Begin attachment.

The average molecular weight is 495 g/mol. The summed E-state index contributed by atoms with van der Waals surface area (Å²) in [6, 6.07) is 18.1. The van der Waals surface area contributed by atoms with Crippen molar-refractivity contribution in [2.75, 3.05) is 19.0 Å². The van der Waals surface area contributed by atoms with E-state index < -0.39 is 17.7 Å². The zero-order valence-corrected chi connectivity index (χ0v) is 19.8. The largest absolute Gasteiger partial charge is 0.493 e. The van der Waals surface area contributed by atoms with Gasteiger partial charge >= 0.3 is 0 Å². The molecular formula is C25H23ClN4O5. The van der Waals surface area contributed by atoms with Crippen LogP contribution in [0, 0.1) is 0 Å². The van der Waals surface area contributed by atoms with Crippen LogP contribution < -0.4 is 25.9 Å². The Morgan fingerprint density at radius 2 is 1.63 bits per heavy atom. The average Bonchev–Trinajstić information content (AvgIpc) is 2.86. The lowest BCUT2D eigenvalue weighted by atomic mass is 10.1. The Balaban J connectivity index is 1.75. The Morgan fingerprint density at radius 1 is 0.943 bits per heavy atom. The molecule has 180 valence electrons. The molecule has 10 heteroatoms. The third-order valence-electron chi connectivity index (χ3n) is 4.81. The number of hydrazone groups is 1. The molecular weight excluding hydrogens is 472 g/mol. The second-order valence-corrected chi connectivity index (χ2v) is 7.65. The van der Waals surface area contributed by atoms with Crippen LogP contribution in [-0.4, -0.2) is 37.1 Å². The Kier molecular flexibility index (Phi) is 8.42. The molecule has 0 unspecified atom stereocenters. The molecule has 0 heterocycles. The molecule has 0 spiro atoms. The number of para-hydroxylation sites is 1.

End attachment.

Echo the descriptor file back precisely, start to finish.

The average molecular weight is 495 g/mol. The summed E-state index contributed by atoms with van der Waals surface area (Å²) in [6, 6.07) is 18.1. The van der Waals surface area contributed by atoms with Crippen molar-refractivity contribution in [2.75, 3.05) is 19.0 Å². The van der Waals surface area contributed by atoms with E-state index < -0.39 is 17.7 Å². The zero-order valence-corrected chi connectivity index (χ0v) is 19.8. The largest absolute Gasteiger partial charge is 0.493 e. The van der Waals surface area contributed by atoms with Gasteiger partial charge >= 0.3 is 0 Å². The molecular formula is C25H23ClN4O5. The van der Waals surface area contributed by atoms with Crippen LogP contribution in [0, 0.1) is 0 Å². The van der Waals surface area contributed by atoms with Crippen LogP contribution < -0.4 is 25.9 Å². The Morgan fingerprint density at radius 2 is 1.63 bits per heavy atom. The average Bonchev–Trinajstić information content (AvgIpc) is 2.86. The lowest BCUT2D eigenvalue weighted by atomic mass is 10.1. The Balaban J connectivity index is 1.75. The Morgan fingerprint density at radius 1 is 0.943 bits per heavy atom. The molecule has 180 valence electrons. The molecule has 10 heteroatoms. The third-order valence-electron chi connectivity index (χ3n) is 4.81. The number of hydrazone groups is 1. The molecular weight excluding hydrogens is 472 g/mol. The second-order valence-corrected chi connectivity index (χ2v) is 7.65. The van der Waals surface area contributed by atoms with Crippen LogP contribution in [-0.4, -0.2) is 37.1 Å². The Kier molecular flexibility index (Phi) is 8.42. The molecule has 0 unspecified atom stereocenters. The molecule has 0 heterocycles. The molecule has 0 spiro atoms. The number of para-hydroxylation sites is 1.